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767 F.

2d 1508

13 Collier Bankr.Cas.2d 336, Bankr. L. Rep. P 70,686


In re KING MEMORIAL HOSPITAL, INC. and Florida
Hospital
Group, Inc., Debtors.
HIALEAH HOSPITAL, INC., Plaintiff-Appellant,
v.
DEPARTMENT OF HEALTH AND REHABILITATIVE
SERVICES, State of
Florida; Robert A. Schatzman and Justin P. Havee,
Co-Trustees of King Memorial Hospital, Inc. and Florida
Hospital Group, Inc.; Miami Capital Development, Inc., and
Republic Health Corporation, Defendants-Appellees.
No. 84-5646.

United States Court of Appeals,


Eleventh Circuit.
Aug. 12, 1985.

Byron B. Mathews, Jr., McDermott, Will & Emery, Tallahassee, Fla., S.


Michael Levin, Miami, Fla., Brian Hucker, Chicago, Ill., for Hialeah
Hosp., Inc.
Ronald J. Cohen, Paul, Landy, Beiley & Harper, P.A., Miami, Fla., for
Miami Capital Development, Inc.
Locke, Purnell, Boren, Laney & Neely, Barbara J. Houser, John Flowers,
Lisa Graiver, Stanley Neely, Orrin Harrison, Dallas, Tex., for Republic
Health Corp.
Appeal from the United States District Court for the Southern District of
Florida.
Before HENDERSON and CLARK, Circuit Judges, and HOFFMAN* ,
district judge.
PER CURIAM:

This is an appeal from a district court order refusing to grant a motion by


Hialeah Hospital, Inc., (Hialeah) to withdraw the reference of an adversary
proceeding from the bankruptcy court.

Hialeah commenced this litigation in a pending bankruptcy proceeding in May


of 1984, seeking declaratory and injunctive relief from a bankruptcy court order
authorizing the transfer of King Memorial Hospital's (the bankrupt) certificate
of need exemption to Republic Health Corporation (Republic). King Memorial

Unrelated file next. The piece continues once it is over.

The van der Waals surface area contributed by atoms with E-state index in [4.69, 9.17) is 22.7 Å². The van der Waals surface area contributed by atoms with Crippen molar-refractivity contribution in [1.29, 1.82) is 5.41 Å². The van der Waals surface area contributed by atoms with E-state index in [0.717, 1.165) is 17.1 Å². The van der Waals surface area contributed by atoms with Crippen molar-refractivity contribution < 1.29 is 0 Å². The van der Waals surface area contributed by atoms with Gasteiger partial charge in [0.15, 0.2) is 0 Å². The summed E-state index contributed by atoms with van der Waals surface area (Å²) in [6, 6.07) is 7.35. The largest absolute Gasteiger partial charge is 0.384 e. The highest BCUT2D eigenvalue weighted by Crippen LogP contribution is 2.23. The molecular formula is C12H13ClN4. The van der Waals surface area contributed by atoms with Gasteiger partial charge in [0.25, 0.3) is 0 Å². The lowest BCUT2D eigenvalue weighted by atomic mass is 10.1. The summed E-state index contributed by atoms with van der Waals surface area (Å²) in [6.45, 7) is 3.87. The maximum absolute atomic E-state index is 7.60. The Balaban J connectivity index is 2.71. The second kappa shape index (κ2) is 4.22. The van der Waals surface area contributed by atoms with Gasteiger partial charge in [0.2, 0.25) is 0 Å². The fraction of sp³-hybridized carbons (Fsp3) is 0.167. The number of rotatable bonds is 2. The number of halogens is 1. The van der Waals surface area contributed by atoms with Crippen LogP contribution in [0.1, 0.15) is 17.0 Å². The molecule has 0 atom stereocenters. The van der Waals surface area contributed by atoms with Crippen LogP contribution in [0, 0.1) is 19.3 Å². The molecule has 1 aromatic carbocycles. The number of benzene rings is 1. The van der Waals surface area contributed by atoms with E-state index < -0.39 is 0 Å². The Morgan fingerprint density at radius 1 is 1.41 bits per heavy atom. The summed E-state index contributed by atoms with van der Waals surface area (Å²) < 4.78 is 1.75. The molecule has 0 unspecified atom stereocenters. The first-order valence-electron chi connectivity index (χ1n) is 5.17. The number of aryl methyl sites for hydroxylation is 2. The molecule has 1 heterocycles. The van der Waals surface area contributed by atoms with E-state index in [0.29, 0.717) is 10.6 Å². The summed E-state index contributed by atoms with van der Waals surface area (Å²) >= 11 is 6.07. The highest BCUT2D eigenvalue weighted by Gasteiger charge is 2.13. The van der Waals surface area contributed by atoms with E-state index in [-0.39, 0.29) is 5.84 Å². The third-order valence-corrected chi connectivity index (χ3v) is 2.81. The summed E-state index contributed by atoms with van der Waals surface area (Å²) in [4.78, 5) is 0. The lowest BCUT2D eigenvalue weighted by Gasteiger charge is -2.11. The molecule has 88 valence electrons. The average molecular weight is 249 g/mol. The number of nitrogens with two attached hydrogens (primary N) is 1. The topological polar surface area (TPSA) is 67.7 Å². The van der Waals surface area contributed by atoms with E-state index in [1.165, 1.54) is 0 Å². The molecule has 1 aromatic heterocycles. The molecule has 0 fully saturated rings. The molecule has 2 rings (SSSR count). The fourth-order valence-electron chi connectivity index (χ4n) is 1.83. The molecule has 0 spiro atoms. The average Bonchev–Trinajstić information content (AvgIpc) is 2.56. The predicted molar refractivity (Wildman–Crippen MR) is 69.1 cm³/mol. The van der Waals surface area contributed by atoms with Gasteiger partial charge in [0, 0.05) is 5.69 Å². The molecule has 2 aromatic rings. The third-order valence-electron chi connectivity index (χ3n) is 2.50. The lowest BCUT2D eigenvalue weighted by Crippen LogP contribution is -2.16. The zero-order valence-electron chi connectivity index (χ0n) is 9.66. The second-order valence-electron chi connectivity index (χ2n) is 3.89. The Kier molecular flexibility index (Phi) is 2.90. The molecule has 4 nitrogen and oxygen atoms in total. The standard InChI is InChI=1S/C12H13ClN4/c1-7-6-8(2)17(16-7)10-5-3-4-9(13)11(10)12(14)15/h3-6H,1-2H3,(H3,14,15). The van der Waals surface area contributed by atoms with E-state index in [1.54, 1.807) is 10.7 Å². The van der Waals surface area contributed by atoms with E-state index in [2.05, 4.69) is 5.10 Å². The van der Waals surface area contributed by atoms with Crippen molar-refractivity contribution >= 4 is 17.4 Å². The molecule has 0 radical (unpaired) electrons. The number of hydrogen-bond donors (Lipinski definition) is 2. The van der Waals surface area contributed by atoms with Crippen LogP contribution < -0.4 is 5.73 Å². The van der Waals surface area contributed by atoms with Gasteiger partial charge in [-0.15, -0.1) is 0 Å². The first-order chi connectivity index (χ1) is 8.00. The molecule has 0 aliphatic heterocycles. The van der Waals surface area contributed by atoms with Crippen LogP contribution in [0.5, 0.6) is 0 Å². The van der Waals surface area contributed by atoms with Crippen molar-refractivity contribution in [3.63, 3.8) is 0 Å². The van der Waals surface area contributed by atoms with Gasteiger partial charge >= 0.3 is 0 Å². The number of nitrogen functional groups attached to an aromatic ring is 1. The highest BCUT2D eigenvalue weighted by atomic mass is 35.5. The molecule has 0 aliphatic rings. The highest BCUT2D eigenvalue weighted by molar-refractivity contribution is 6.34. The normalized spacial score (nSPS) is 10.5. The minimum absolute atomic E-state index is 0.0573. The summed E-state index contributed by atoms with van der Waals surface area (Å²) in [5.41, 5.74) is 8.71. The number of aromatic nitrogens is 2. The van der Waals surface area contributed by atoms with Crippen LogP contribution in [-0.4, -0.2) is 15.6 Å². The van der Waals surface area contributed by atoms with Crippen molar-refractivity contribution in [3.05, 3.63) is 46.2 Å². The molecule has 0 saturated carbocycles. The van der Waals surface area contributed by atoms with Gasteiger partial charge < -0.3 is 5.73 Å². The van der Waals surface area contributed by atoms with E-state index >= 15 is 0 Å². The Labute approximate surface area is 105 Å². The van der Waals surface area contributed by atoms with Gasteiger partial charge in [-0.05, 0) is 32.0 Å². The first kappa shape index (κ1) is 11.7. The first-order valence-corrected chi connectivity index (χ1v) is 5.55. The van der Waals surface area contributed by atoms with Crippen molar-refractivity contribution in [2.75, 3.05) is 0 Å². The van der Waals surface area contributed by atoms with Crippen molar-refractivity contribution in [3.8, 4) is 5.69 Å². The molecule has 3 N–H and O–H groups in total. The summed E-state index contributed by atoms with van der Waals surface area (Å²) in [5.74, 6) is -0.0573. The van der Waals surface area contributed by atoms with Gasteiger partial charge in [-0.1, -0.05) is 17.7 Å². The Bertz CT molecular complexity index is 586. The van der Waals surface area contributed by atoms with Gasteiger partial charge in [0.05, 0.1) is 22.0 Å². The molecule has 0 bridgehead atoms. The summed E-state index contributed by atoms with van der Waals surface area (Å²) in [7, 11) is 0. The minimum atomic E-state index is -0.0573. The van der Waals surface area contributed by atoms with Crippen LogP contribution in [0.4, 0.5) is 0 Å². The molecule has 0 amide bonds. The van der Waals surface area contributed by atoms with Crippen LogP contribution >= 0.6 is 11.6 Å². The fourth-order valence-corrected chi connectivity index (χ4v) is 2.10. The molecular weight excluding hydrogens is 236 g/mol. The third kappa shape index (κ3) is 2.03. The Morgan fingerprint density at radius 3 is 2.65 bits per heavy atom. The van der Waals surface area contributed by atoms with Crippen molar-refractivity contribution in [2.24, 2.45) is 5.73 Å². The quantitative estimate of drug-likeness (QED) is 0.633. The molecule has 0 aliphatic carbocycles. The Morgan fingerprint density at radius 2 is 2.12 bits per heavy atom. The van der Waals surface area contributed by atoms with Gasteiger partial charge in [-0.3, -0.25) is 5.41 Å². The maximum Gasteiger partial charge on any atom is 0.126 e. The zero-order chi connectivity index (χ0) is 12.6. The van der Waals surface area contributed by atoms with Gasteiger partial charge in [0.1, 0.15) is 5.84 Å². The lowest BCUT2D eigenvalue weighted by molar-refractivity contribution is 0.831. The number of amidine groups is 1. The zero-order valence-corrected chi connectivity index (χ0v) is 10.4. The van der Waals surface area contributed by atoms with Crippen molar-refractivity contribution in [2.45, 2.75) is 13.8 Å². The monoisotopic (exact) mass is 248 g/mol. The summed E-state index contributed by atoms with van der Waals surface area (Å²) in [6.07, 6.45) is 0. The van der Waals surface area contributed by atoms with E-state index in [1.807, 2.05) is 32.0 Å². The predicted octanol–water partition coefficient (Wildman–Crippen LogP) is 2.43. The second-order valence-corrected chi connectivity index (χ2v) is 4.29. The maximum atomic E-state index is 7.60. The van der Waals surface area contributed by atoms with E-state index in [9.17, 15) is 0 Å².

had obtained this exemption prior to the Chapter 11 proceeding. It gave King
Memorial the right to build a health care facility and allowed it to by-pass the
requirements of Florida's certificate of need law. Fla.Stat. Secs. 381.493, et seq.
(1973). The co-trustees of the bankrupt subsequently agreed to sell the
certificate of need exemption to Republic, a Texas-based hospital chain.

On November 21, 1983, the co-trustees gave notice that Republic had offered
to purchase the exemption under certain conditions including the right to
relocate the health care facility to be constructed under the exemption. On
November 28, 1983, the bankruptcy court approved a joint application for
settlement between the co-trustees and the Department of Health and
Rehabilitative Services of the State of Florida (HRS), the state agency which
had granted the exemption. The settlement between the co-trustees and HRS
provided in part that HRS approved of King's transfer of the exemption to
Republic.

Hialeah subsequently brought this suit seeking relief based on the National
Health Planning and Resources Development Act of 1974, 42 U.S.C. Secs.
300k, et seq. (Federal Act), the Health Facilities and Health Services Planning
Act (State Act), Fla.Stat. Secs. 381.493, et seq. (1983), regulations promulgated
pursuant to the Federal Act and the State Act, and the Civil Rights Act of 1871,
42 U.S.C. Sec. 1983.

Hialeah contended that HRS had violated the State Act and Federal Act by
illegally authorizing the co-trustees of King Memorial's bankrupt estate to
relocate a certificate of need exemption from the medically underserved,
minority community of Opa Locka, Florida, to the upper middle class
neighborhood of Miami Lakes, Florida, without having first issued a valid
certificate of need therefor and by illegally authorizing the sale of the relocated
certificate of need exemption. Hialeah also contends that HRS failed to publish
notice of the transfer as required by the Florida Administrative Procedure Act,

failed to provide Hialeah and other parties their due process and statutory right
to a full and fair hearing, and that by its arbitrary and unequal application of the
Federal Act and the State Act denied Hialeah Hospital of its constitutional right
to due process and equal protection of the law.
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Prior to trial, on July 11, 1984, Hialeah Hospital filed a motion to withdraw
reference of the proceeding from the bankruptcy court pursuant to Emergency
Rule 2(c) of the Interim Bankruptcy Rules. The district court denied the motion
on July 23, 1984. On August 3, 1984, Hialeah Hospital filed a Renewed Motion